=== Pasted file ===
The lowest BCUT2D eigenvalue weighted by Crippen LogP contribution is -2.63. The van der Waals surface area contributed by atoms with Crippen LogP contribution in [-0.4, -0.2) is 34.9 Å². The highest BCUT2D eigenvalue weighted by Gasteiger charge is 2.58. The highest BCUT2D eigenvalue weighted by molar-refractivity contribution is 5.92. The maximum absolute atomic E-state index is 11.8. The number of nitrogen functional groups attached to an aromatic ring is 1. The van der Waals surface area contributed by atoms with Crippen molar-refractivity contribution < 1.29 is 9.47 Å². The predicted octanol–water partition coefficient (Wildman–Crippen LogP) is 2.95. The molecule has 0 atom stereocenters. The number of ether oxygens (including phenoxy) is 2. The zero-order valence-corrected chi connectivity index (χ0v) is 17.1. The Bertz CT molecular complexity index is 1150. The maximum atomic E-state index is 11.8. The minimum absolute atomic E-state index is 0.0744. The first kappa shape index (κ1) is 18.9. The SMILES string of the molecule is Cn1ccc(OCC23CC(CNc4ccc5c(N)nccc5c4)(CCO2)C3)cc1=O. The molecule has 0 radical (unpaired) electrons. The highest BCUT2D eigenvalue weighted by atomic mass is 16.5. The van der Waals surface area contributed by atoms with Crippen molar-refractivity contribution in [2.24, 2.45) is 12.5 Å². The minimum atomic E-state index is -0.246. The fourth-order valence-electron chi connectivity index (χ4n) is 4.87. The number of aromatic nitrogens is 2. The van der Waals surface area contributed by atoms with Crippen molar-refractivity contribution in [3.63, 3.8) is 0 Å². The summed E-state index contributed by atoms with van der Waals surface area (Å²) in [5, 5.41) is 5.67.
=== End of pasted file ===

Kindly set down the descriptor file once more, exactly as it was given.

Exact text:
The lowest BCUT2D eigenvalue weighted by Crippen LogP contribution is -2.63. The van der Waals surface area contributed by atoms with Crippen LogP contribution in [-0.4, -0.2) is 34.9 Å². The highest BCUT2D eigenvalue weighted by Gasteiger charge is 2.58. The highest BCUT2D eigenvalue weighted by molar-refractivity contribution is 5.92. The maximum absolute atomic E-state index is 11.8. The number of nitrogen functional groups attached to an aromatic ring is 1. The van der Waals surface area contributed by atoms with Crippen molar-refractivity contribution < 1.29 is 9.47 Å². The predicted octanol–water partition coefficient (Wildman–Crippen LogP) is 2.95. The molecule has 0 atom stereocenters. The number of ether oxygens (including phenoxy) is 2. The zero-order valence-corrected chi connectivity index (χ0v) is 17.1. The Bertz CT molecular complexity index is 1150. The maximum atomic E-state index is 11.8. The minimum absolute atomic E-state index is 0.0744. The first kappa shape index (κ1) is 18.9. The SMILES string of the molecule is Cn1ccc(OCC23CC(CNc4ccc5c(N)nccc5c4)(CCO2)C3)cc1=O. The molecule has 0 radical (unpaired) electrons. The highest BCUT2D eigenvalue weighted by atomic mass is 16.5. The van der Waals surface area contributed by atoms with Crippen molar-refractivity contribution in [2.24, 2.45) is 12.5 Å². The minimum atomic E-state index is -0.246. The fourth-order valence-electron chi connectivity index (χ4n) is 4.87. The number of aromatic nitrogens is 2. The van der Waals surface area contributed by atoms with Crippen molar-refractivity contribution in [3.63, 3.8) is 0 Å². The summed E-state index contributed by atoms with van der Waals surface area (Å²) in [5, 5.41) is 5.67.